The Amazons, Diana discovers at length, have no particular interest in saving the world of men. They hold mortal men and women alike in contempt. The Amazons are not for humanity; they are merely against Ares. As she departs for the world of men, Diana is warned by her mother: “If you leave, you may never return.” Diana’s response is to ask, “Who would I be if I stayed?” Diana is not just angry that Ares has sown death and war across the world in humanity but that her adoptive people, the Amazons, regard that verdict of death as justly deserved. But seeing the violence and deceit that even seemingly good men like Steve Trevor are willing to perpetrate for what they believe to be good causes, such as ending war, Diana begins to wonder whether her mother was right. Perhaps humanity does not deserve her aid, after all. Seeing the ghastly results of Doctor Poison’s chemical weapons shows Diana that men and women alike are capable of horrifying evil.

By the final act Diana confronts and defeats General Ludendorff, but even after she runs him through with her sword nothing changes. Steve proposes to Diana a question: “What if there is no Ares?” What if humanity doesn’t even need an Ares, a god of war, to war with itself? Diana says that her mother was right, that the world of men did not deserve her help. Steve tells her that it’s not about whether or not humanity deserves her help but about what she believes, if she believes that humans are worth saving. He can help formally end the war if she can help him stop Doctor Poison’s weapon from being used against those leaders who would work toward peace.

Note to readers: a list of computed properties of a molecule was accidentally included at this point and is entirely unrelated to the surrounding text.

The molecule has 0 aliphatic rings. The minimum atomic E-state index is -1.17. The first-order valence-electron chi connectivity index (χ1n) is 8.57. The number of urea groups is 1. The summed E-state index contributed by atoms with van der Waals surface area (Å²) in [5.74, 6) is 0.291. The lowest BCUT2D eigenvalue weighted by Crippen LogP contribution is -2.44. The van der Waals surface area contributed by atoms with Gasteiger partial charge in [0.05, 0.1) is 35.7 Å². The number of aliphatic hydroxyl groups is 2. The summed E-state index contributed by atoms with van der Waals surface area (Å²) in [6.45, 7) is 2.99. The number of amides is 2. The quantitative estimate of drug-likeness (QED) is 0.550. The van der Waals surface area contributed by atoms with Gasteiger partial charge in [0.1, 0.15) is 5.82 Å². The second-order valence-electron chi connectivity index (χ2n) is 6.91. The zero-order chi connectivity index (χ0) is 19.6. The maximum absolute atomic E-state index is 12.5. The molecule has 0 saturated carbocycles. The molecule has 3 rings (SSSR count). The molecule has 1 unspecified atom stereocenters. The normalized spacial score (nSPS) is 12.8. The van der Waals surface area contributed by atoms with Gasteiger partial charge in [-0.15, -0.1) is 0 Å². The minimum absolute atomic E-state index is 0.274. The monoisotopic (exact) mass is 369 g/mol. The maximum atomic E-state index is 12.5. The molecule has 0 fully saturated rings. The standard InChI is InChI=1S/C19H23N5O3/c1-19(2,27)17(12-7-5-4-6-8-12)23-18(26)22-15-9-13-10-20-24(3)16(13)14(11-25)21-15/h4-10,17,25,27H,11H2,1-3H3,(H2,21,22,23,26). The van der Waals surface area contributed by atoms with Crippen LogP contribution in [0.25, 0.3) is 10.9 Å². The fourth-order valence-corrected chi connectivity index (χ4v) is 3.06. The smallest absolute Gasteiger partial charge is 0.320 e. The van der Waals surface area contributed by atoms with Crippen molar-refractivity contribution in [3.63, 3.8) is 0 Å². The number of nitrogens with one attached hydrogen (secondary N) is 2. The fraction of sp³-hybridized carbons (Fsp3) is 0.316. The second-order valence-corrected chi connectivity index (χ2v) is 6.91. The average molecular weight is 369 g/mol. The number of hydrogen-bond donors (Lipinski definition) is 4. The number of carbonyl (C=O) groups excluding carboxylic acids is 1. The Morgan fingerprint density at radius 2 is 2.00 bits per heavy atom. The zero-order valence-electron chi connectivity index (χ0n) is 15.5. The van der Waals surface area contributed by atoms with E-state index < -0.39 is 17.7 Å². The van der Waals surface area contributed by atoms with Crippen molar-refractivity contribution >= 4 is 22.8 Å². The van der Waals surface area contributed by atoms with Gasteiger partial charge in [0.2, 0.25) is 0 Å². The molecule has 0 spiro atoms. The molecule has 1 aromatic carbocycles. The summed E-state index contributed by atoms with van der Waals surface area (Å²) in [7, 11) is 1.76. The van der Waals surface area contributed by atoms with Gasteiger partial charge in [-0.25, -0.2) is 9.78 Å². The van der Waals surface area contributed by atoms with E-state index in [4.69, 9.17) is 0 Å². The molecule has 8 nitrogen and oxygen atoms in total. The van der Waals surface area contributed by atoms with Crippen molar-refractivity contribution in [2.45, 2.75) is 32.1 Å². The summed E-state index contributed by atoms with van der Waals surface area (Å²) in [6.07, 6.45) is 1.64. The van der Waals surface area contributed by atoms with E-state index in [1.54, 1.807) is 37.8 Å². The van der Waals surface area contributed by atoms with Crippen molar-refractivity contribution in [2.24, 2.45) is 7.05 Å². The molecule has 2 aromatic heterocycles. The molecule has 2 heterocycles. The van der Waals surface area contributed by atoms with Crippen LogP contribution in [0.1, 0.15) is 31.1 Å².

Up to this point every god, demigod, or Amazon available to offer an opinion has told Diana that humans, men and women alike, aren’t worth saving. Perhaps ironically, though the Amazons are presented in this film as devoted and sworn enemies of Ares created by Zeus, in traditional Greek mythology the Amazons were regarded as daughters of Ares who venerated him.

At length Ares finally reveals himself to be the English lord who sent Steve Trevor and Diana to go kill Ludendorff. Ares reveals that all he has done is inspire men and women to the discipline and innovation they needed to accomplish great things. He didn’t tell them to do anything as evil as what they have done, they have done these evil things of their own accord. Ares has been reconceived not as the god of brute force, bloodlust, and courage on the battlefield but as the tempter, manipulator, and deceiver; in short, this is far less a Hellenistic Ares than a Miltonian Lucifer. What remains of a Hellenistic myth is that Ares reveals that in giving the Amazons the legendary “god killer,” Zeus gave them Diana, because “Only a god can kill a god.” Ares tells Diana that the world was beautiful and rich before humans corrupted and polluted it, that if she would join him and wipe humanity off the face of the earth, it could become the gorgeous paradise for the gods that it once was before Zeus created humanity. Ares takes Doctor Poison as the exemplar of the cruelty and sadism of humanity, its treachery, its egotism, its vanity. He urges Diana to begin wiping out the humanity that is unworthy of her or any other immortal so that the gods alone can enjoy the earth.